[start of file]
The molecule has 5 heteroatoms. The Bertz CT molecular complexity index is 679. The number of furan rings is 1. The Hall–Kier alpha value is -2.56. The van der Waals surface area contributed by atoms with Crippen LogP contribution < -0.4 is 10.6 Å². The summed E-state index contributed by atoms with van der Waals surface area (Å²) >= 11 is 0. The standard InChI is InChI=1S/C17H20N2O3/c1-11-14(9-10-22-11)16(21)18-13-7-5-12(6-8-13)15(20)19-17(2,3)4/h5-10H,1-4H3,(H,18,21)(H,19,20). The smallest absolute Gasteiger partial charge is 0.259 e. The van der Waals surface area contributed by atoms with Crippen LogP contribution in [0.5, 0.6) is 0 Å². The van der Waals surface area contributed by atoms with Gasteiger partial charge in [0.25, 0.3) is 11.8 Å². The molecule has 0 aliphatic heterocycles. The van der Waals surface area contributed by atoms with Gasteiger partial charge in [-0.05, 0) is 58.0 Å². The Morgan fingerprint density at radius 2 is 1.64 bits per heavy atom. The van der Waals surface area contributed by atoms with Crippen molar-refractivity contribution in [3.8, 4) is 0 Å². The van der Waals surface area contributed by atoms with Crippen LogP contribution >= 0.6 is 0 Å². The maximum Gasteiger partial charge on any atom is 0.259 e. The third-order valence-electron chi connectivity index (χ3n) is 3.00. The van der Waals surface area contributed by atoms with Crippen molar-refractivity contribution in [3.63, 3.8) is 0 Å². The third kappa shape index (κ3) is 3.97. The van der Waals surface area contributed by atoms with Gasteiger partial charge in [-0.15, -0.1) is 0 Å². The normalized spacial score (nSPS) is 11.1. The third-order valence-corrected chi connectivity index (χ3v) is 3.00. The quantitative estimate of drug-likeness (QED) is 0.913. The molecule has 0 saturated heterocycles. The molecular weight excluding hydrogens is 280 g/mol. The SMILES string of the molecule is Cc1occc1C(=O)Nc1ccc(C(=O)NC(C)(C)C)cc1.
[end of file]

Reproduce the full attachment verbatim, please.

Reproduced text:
The molecule has 5 heteroatoms. The Bertz CT molecular complexity index is 679. The number of furan rings is 1. The Hall–Kier alpha value is -2.56. The van der Waals surface area contributed by atoms with Crippen LogP contribution < -0.4 is 10.6 Å². The summed E-state index contributed by atoms with van der Waals surface area (Å²) >= 11 is 0. The standard InChI is InChI=1S/C17H20N2O3/c1-11-14(9-10-22-11)16(21)18-13-7-5-12(6-8-13)15(20)19-17(2,3)4/h5-10H,1-4H3,(H,18,21)(H,19,20). The smallest absolute Gasteiger partial charge is 0.259 e. The van der Waals surface area contributed by atoms with Crippen LogP contribution in [0.5, 0.6) is 0 Å². The van der Waals surface area contributed by atoms with Gasteiger partial charge in [0.25, 0.3) is 11.8 Å². The molecule has 0 aliphatic heterocycles. The van der Waals surface area contributed by atoms with Gasteiger partial charge in [-0.05, 0) is 58.0 Å². The Morgan fingerprint density at radius 2 is 1.64 bits per heavy atom. The van der Waals surface area contributed by atoms with Crippen molar-refractivity contribution in [3.8, 4) is 0 Å². The van der Waals surface area contributed by atoms with Crippen LogP contribution >= 0.6 is 0 Å². The maximum Gasteiger partial charge on any atom is 0.259 e. The third-order valence-electron chi connectivity index (χ3n) is 3.00. The van der Waals surface area contributed by atoms with Crippen molar-refractivity contribution in [3.63, 3.8) is 0 Å². The third kappa shape index (κ3) is 3.97. The van der Waals surface area contributed by atoms with Gasteiger partial charge in [-0.15, -0.1) is 0 Å². The normalized spacial score (nSPS) is 11.1. The third-order valence-corrected chi connectivity index (χ3v) is 3.00. The quantitative estimate of drug-likeness (QED) is 0.913. The molecule has 0 saturated heterocycles. The molecular weight excluding hydrogens is 280 g/mol. The SMILES string of the molecule is Cc1occc1C(=O)Nc1ccc(C(=O)NC(C)(C)C)cc1.